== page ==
Wrapping Up Your First Paid Content Project
Christina Gillick here – ready to wrap up my 5-part series on getting paid to practice by writing simple articles and blog posts.
For today’s action step, you’ll need your article outline from yesterday.
So now, let’s move on …
Today’s Action Step: Review your outline and spend 10 minutes writing.
Ten minutes might not seem like much, but if you followed along this week, your outline is probably close to a complete article.
Just by filling in the template or outline from yesterday, you likely already have 400+ words. Many blog posts are only 500-800 words … You’re nearly there!
Now, set a timer for 10 minutes and simply write.
Don’t stop to edit or research anything. If you need a specific statistic, you can leave a blank space and look it up later.
After your timer goes off, count your words. Here’s a free word count tool: WordCountTool.com.
Depending on your client, you may need more (or less) words. Some websites publish short content, while other websites pride themselves on long 1,000+ posts.
If you need to cut words, here are two ways to do that:
- Remove anything that doesn’t support your main idea. This approach – coined by Mark Ford under his former pen name Michael Masterson – says to always stick to one idea, one emotion, one story, and one action for your reader to take.
- Write like you talk. Most of us use contractions (for example: we’re, you’re, let’s) in our everyday speech. To make sure your tone is conversational (and reduce your word count), look for places where you can combine words with an apostrophe.
If you need to add content (or words), here are two ways to do that:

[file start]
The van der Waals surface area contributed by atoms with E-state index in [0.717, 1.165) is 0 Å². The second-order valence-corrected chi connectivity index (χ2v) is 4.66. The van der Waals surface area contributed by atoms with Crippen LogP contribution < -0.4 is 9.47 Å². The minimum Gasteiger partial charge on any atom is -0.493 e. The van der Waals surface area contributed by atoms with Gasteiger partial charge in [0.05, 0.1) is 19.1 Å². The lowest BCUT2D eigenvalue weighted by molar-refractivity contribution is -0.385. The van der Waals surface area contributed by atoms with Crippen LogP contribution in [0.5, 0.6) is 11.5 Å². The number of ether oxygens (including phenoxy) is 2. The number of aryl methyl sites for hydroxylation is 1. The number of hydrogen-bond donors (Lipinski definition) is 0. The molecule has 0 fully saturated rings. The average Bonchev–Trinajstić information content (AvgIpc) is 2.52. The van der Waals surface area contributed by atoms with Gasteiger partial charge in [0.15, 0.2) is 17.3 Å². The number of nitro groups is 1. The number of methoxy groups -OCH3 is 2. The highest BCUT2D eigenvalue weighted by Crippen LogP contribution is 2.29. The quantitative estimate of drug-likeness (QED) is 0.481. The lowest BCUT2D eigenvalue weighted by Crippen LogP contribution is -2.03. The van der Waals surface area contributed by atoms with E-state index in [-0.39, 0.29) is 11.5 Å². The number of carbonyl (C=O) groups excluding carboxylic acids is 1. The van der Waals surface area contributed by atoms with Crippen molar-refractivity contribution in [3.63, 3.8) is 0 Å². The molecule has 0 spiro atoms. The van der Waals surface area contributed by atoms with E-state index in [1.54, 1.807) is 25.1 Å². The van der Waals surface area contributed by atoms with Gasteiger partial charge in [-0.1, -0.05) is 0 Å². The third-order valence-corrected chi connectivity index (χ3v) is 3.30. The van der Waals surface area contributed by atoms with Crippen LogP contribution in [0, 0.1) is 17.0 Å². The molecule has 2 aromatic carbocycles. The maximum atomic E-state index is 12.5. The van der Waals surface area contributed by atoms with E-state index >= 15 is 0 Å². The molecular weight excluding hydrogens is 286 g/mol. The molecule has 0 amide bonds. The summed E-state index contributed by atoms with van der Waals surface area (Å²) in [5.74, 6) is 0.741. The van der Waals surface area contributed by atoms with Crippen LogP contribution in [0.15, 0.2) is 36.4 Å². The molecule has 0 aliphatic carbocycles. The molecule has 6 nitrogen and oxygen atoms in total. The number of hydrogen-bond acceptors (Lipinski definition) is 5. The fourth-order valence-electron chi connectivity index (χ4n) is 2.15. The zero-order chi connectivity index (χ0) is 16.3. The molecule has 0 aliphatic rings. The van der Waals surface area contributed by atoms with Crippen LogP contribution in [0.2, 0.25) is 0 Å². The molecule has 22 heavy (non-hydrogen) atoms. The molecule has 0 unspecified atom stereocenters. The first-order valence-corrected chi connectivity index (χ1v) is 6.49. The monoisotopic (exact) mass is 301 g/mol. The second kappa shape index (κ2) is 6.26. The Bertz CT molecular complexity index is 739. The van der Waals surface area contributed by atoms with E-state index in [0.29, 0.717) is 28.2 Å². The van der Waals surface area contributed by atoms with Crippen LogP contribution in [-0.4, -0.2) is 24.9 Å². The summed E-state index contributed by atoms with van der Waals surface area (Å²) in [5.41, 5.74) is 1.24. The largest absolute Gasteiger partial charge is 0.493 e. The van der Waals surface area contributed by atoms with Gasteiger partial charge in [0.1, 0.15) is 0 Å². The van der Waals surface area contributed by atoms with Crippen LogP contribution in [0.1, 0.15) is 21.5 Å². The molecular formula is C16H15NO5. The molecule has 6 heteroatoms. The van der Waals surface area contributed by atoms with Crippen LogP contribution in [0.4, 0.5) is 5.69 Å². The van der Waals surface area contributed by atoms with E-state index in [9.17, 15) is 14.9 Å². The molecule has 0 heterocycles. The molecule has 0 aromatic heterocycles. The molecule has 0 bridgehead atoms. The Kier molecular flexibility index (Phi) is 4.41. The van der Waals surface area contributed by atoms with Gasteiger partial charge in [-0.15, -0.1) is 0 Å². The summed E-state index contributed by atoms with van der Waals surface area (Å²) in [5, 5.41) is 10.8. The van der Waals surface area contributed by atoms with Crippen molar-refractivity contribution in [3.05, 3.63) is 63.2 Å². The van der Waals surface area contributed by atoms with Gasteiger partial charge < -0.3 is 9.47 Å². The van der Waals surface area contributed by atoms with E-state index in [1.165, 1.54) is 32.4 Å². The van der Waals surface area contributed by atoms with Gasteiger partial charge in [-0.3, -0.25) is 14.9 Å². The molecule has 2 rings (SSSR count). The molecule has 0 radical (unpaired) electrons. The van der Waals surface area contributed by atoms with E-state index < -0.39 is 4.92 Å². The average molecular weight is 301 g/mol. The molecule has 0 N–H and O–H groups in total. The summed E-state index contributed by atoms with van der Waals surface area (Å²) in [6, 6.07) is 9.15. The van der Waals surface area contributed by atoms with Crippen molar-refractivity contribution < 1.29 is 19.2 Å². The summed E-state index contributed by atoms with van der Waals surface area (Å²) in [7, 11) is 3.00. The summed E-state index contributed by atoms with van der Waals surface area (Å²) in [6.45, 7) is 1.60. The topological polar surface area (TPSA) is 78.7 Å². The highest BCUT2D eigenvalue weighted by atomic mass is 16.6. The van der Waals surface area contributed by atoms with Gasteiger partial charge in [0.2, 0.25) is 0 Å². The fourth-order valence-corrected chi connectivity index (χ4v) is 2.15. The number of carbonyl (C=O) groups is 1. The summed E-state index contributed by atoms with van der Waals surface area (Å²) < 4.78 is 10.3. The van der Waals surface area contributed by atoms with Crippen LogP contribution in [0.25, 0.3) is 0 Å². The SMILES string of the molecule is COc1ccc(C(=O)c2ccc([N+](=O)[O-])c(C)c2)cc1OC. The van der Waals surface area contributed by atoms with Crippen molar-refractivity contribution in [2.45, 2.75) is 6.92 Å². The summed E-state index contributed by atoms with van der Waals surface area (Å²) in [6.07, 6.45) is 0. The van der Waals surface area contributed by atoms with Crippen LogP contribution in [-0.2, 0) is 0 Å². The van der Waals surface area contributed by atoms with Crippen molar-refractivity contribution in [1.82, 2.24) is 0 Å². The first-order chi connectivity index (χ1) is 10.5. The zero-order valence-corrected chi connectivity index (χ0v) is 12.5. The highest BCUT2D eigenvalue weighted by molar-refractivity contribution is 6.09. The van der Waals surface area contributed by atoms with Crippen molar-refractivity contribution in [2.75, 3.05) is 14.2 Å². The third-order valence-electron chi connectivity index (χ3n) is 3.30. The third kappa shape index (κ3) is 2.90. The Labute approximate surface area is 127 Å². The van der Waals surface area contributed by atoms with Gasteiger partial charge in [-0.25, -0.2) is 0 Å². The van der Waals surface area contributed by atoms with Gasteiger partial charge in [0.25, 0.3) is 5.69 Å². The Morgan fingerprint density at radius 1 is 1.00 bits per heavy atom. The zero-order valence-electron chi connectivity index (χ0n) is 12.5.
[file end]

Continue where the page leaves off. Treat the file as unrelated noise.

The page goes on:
- Add examples to your points. If you make a point and don’t back it up with an example, your reader may not believe you. Fix this issue – and lengthen your article – by adding examples.
- Tell a story. Stories keep readers interested in your writing, and they help build rapport. Plus, including a relevant story or experience can make an old topic unique.
When you feel your article is complete, don’t rush off to submit it. Instead, do these three things first:
- Review your client’s instructions. This might include article length, submission guidelines, or even the subject line to use in your email.
- Make sure your tone is conversational. (Read your article aloud or have someone read it to you.)
- ALWAYS edit your post before submitting. As a writer, it’s expected that your submitted copy be free of spelling errors and typos.
After submitting your article, repeat the plan outlined this week. As you write more, it’ll get easier, you’ll get faster (and better), and you can charge more per post …
Plus, you’ll get paid to practice your writing! What could be better than that?!
Have any questions? Leave me a comment here.
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